Its game over for another Las Vegas poker room as the Monte Carlo Resort and Casino officially stopped dealing poker in its eight-table room earlier this week.
“This isn’t a bluff. The poker room is now closed” is the message relayed to potential customers on the casino’s website. The property remains open for business, but live poker is no longer an option.
A mainstay on the Las Vegas Strip for two decades, the poker room closure is part of a plan by MGM ownership to renovate the hotel-casino. The upgrade will see part of the property renamed to The NoMad Las Vegas and Park MGM, with construction scheduled to conclude in late 2018.
Unfortunately, a new poker room is not included in the blueprints.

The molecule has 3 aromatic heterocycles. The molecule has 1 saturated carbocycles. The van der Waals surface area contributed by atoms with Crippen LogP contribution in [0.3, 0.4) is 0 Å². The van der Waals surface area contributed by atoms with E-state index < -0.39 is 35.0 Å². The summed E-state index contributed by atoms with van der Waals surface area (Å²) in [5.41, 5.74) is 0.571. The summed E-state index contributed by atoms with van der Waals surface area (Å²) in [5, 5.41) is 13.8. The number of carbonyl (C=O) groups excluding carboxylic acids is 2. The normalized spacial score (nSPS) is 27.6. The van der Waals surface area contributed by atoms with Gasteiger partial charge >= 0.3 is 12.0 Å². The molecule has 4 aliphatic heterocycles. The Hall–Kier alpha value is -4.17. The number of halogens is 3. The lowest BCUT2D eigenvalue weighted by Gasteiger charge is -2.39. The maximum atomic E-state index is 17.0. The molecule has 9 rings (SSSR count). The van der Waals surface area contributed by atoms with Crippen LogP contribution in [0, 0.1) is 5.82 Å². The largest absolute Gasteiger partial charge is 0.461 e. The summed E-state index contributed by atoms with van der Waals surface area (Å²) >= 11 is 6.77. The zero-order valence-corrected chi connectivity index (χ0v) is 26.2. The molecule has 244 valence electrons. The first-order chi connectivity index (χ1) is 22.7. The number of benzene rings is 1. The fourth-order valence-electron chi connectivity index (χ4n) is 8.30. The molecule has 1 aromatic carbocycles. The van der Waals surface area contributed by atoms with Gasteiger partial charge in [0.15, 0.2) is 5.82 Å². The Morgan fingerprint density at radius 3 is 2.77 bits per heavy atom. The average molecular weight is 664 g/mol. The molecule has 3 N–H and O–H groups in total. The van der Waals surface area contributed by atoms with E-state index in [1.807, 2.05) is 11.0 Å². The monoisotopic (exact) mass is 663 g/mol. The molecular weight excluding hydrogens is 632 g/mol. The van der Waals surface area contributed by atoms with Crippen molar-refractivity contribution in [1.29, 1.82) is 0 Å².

A blend of regulars, recreational players, and tourists were often on hand at the Monte Carlo poker room. It was a popular destination for low stakes action and more than a few players have posted on forums that they are sad to see it go.
How Many are Left?
The closure leaves the Las Vegas Strip with 19 remaining poker rooms and 268 poker tables, according to a December 2016 Nevada Gaming revenue report. Throughout the state of Nevada, six dozen poker rooms play host to a variety of poker action on more than 650 tables.
About 10 years ago, 26 poker rooms and nearly 400 tables were dealing hands on the Las Vegas Strip. The decline in action can likely be attributed to a number of factors, including, perhaps, diminished interest in the game among the general public.
The Monte Carlo poker room closure follows others such as Circus Circus and Tropicana in recent years.